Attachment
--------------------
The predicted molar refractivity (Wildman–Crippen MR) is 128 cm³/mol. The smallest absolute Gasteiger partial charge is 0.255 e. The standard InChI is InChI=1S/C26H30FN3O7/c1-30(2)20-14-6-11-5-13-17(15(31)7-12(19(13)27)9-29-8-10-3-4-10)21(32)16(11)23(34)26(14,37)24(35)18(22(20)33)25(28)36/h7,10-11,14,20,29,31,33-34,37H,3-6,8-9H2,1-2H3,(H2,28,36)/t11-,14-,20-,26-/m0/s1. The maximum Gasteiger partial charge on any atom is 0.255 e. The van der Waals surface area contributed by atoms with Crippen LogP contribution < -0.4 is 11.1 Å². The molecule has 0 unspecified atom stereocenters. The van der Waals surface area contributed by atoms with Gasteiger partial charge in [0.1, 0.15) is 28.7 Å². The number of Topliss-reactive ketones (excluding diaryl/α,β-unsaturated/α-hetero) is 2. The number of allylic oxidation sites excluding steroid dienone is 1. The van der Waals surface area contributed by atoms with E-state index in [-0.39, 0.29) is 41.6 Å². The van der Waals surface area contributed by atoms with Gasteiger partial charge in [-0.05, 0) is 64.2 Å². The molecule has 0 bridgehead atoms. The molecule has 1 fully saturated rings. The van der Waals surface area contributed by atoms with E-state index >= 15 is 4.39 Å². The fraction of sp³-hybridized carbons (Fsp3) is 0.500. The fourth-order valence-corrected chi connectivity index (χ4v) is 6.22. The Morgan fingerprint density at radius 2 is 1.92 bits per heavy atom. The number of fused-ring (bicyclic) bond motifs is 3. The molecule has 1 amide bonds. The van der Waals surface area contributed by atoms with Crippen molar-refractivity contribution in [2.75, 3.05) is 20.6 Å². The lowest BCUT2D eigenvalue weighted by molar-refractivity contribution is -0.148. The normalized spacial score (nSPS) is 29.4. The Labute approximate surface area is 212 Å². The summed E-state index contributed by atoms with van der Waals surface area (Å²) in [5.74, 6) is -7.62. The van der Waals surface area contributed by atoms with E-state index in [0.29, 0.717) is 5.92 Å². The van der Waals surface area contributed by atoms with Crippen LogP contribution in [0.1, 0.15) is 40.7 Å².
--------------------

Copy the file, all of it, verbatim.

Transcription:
The predicted molar refractivity (Wildman–Crippen MR) is 128 cm³/mol. The smallest absolute Gasteiger partial charge is 0.255 e. The standard InChI is InChI=1S/C26H30FN3O7/c1-30(2)20-14-6-11-5-13-17(15(31)7-12(19(13)27)9-29-8-10-3-4-10)21(32)16(11)23(34)26(14,37)24(35)18(22(20)33)25(28)36/h7,10-11,14,20,29,31,33-34,37H,3-6,8-9H2,1-2H3,(H2,28,36)/t11-,14-,20-,26-/m0/s1. The maximum Gasteiger partial charge on any atom is 0.255 e. The van der Waals surface area contributed by atoms with Crippen LogP contribution < -0.4 is 11.1 Å². The molecule has 0 unspecified atom stereocenters. The van der Waals surface area contributed by atoms with Gasteiger partial charge in [0.1, 0.15) is 28.7 Å². The number of Topliss-reactive ketones (excluding diaryl/α,β-unsaturated/α-hetero) is 2. The number of allylic oxidation sites excluding steroid dienone is 1. The van der Waals surface area contributed by atoms with E-state index in [-0.39, 0.29) is 41.6 Å². The van der Waals surface area contributed by atoms with Gasteiger partial charge in [-0.05, 0) is 64.2 Å². The molecule has 0 bridgehead atoms. The molecule has 1 fully saturated rings. The van der Waals surface area contributed by atoms with E-state index >= 15 is 4.39 Å². The fraction of sp³-hybridized carbons (Fsp3) is 0.500. The fourth-order valence-corrected chi connectivity index (χ4v) is 6.22. The Morgan fingerprint density at radius 2 is 1.92 bits per heavy atom. The number of fused-ring (bicyclic) bond motifs is 3. The molecule has 1 amide bonds. The van der Waals surface area contributed by atoms with Crippen molar-refractivity contribution in [2.75, 3.05) is 20.6 Å². The lowest BCUT2D eigenvalue weighted by molar-refractivity contribution is -0.148. The normalized spacial score (nSPS) is 29.4. The Labute approximate surface area is 212 Å². The summed E-state index contributed by atoms with van der Waals surface area (Å²) in [5.74, 6) is -7.62. The van der Waals surface area contributed by atoms with E-state index in [0.29, 0.717) is 5.92 Å². The van der Waals surface area contributed by atoms with Crippen LogP contribution in [0.1, 0.15) is 40.7 Å².